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Lutein can be found mainly in the green vegetables and fruits, maize and egg yolk. It is usually accompanied by zeaxanthin. It prevents damage caused by oxidative stress, reduces retinal damage associated with age and increases the visual performance. Lutein may also protect the skin from ultraviolet (UV)-induced damage.
Foods highest in Lutein+Zeaxanthin (based on levels per 200-Calorie serving) Cereal Grains and Pasta (51) Breakfast Cereals (112) Baked Products (56).Summary Dark-green vegetables, such as kale, spinach, and broccoli, are fantastic sources of lutein and zeaxanthin. Foods like egg yolk, peppers and grapes are good sources, too.
Research seems to show that up to 20 mg of lutein daily is safe. Foods With Lutein and Zeaxanthin. Kale (1 cup) 23.8 mg.
Spinach (1 cup) 20.4 mg. Collard greens (1 cup) 14.6 mg. Turnip greens (1.
High-fat dairy foods (eggs in moderation are a good source of eye-healthy nutrients) Fatty beef, pork and lamb; Give sweets and sugary drinks the boot, too, because they spark inflammation, which generates eye-damaging free radicals. Sugary foods and fatty ones are high in calories and a major contributor to obesity, which is linked to AMD.If you are not getting enough lutein and zeaxanthin through your diet alone, consider taking daily supplements. Although there is no recommended daily intake for lutein and zeaxanthin, most recent studies show health benefits in taking 10 mg/day of a lutein supplement and 2.
Lutein and zeaxanthin are carotenoid pigments that impart yellow or orange color to various common foods such as cantaloupe, pasta, corn, carrots, orange/yellow peppers, fish, salmon and eggs. Their role in human health, in particular the health of the eye, is well established from epidemiological, clinical and interventional studies.Some of the top lutein-rich foods to include in your diet are dark leafy greens like spinach and kale, broccoli, Brussels sprouts, eggs, oranges, and papaya.
This carotenoid is obtained from both foods and supplements, which are generally considered safe.You will know which ones when you think of foods that are bright orange and yellow like corn, sweet potatoes, carrots, squash, citrus, egg yolks and mangoes. There are also carotenoids in some foods that are green or red like tomatoes and dark, leafy greens. Lutein’s structure resembles beta-carotene and zeaxanthin, other carotenoids.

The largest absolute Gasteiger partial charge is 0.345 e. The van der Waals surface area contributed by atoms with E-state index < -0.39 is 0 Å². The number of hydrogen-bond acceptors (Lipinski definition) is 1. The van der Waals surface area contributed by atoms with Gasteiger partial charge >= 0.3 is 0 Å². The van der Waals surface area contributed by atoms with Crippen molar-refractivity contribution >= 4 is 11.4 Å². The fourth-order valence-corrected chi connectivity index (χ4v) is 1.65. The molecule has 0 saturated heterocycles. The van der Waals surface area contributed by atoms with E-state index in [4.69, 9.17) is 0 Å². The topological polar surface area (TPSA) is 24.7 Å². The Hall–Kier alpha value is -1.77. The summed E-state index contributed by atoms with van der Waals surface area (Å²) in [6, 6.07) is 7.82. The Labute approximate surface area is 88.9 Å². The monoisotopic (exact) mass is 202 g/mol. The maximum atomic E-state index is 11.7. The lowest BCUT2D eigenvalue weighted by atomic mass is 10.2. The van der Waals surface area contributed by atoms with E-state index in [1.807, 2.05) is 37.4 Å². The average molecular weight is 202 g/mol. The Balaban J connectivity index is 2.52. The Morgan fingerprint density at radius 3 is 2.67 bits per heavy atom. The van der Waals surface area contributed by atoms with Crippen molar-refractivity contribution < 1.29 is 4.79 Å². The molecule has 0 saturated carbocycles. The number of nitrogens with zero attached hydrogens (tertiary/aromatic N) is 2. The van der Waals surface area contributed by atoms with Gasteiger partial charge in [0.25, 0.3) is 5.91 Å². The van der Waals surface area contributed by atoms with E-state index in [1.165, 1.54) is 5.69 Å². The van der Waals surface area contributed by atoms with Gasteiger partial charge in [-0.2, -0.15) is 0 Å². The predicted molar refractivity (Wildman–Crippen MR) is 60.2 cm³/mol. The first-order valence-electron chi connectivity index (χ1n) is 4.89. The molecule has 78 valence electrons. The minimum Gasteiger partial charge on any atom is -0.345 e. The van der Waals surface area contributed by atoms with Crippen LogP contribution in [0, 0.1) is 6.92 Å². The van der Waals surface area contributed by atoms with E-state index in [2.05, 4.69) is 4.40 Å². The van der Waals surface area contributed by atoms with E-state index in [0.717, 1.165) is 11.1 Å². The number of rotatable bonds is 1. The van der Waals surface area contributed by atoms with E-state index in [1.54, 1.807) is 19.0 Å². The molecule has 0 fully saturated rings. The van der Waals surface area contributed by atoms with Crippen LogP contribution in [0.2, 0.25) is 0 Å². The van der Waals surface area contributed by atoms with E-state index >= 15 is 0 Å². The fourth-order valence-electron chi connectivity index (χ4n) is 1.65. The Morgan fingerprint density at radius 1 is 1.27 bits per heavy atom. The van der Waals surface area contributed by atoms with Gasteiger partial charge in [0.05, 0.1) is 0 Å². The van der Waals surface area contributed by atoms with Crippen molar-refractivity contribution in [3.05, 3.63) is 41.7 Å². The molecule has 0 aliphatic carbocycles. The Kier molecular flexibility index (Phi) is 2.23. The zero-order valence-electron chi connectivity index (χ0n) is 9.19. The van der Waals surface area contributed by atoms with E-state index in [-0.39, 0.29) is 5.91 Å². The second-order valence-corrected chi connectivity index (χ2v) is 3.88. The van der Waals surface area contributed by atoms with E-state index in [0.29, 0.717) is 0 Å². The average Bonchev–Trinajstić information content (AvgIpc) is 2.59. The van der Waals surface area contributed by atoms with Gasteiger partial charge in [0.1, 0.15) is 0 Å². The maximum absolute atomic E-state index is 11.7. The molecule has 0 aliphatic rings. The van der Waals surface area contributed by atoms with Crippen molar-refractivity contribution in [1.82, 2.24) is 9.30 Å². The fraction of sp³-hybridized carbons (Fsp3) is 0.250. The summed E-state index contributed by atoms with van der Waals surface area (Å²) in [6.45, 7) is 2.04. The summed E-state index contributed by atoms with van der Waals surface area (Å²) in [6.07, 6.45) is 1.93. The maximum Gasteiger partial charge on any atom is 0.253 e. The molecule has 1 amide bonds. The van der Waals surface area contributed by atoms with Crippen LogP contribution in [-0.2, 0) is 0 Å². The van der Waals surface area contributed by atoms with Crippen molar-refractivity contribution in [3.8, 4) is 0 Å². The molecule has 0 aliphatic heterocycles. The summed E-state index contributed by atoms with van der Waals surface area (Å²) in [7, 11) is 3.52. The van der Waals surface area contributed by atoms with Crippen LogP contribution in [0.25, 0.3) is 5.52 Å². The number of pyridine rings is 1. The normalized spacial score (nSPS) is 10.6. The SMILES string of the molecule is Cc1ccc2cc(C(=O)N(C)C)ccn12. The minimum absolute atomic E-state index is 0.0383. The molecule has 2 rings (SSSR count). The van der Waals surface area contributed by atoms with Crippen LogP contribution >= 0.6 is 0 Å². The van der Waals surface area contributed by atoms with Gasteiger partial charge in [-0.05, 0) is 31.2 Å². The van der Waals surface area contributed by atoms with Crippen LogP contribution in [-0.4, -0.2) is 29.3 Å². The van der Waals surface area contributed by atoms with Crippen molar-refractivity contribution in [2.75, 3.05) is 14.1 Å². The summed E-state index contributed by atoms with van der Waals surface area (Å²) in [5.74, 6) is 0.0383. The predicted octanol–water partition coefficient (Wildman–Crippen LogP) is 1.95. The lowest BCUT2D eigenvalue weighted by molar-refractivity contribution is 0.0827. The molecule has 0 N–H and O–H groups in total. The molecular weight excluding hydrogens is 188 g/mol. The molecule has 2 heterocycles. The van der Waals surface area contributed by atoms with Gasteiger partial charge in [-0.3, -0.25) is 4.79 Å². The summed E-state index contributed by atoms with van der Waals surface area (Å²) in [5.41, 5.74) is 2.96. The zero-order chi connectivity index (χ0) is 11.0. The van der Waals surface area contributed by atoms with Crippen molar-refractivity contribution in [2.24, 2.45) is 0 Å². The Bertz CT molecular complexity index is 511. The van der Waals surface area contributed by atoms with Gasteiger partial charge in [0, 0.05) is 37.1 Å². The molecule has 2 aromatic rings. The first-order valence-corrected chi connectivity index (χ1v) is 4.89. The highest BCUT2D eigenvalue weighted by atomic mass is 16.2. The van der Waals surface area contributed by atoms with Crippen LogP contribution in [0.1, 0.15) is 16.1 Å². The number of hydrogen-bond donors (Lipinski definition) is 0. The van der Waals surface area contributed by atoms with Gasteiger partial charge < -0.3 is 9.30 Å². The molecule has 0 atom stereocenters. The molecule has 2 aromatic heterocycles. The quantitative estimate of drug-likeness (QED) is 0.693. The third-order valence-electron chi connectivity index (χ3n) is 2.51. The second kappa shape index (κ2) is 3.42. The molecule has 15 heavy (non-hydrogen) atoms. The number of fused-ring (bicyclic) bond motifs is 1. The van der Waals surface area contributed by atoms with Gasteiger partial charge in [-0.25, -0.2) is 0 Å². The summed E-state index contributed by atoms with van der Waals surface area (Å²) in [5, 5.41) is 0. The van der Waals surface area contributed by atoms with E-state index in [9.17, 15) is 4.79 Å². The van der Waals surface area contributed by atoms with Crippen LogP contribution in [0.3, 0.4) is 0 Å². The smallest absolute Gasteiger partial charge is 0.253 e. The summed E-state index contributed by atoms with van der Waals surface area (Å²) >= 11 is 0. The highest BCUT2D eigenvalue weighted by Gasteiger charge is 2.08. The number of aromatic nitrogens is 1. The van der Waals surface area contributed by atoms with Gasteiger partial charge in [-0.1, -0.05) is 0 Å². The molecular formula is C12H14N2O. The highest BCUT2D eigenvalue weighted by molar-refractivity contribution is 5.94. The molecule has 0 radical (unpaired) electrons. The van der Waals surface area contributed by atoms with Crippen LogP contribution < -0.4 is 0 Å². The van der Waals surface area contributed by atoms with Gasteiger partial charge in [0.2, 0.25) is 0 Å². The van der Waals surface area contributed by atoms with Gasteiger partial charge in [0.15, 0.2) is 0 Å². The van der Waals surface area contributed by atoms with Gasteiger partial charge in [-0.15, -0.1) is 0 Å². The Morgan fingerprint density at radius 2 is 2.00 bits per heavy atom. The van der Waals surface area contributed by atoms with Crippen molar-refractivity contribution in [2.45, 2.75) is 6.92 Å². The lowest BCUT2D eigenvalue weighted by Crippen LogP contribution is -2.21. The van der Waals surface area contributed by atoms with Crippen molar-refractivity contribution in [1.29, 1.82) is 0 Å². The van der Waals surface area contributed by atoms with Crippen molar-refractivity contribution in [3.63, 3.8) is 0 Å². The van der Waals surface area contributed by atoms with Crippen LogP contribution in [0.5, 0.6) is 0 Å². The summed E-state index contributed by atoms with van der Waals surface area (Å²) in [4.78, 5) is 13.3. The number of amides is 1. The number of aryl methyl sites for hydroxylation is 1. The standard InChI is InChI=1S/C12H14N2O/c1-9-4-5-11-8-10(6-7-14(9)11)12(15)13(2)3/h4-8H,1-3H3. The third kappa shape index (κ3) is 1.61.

Lutein-Rich Foods Lutein is primarily found in green leafy vegetables, with kale and spinach topping the list of lutein-rich foods. You’ll also find it in orangeand yellow-colored fruits and vegetables. The word lutein actually comes from the Latin word “luteus,” which means “yellow.”.All varieties of cooked summer and winter squash, peas, yellow corn, beet greens, pumpkin, Brussels sprouts, broccoli, romaine and iceberg.
Early research suggests that high amounts of lutein in the diet are linked with a decreased risk of developing cancer of the esophagus. 15 mg of lutein three times weekly or 10 mg of lutein.The best sources of lutein (and zeaxanthin, its close relative) are dark green leafy vegetables such as kale, spinach, turnip greens, collard greens and romaine lettuce.
Broccoli, zucchini, garden peas and brussels sprouts, corn, kiwi and honeydew are also good sources.Since some vitamins are fat soluble (need fat to be absorbed) meats, oils, and dairy tend to be a better source than leafy vegetables or fruits. The top 15 foods highest in vitamins include fish, dark leafy greens, seeds, broccoli, pork, beef, lamb, mushrooms, nuts, eggs, sweet bell peppers, avocados, peas, winter squash, and fruits.
Lutein, a carotenoid found in foods like leafy greens, zucchini, eggs, kiwi fruit and apples, supports eye health throughout the lifespan. Lutein works in two ways: it protects eyes by absorbing potentially damaging light and protects against oxidative.
List of related literature:
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|from Healing with Whole Foods: Asian Traditions and Modern Nutrition|
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|from Handbook of Nutrition, Diet, and the Eye|
|from Herbs and Natural Supplements, Volume 2: An Evidence-Based Guide|
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|from Train Your Brain For Success: Read Smarter, Remember More, and Break Your Own Records|
|from Nutrition: Science and Applications|
|from The Tao of Health, Sex, and Longevity: A Modern Practical Guide to the Ancient Way|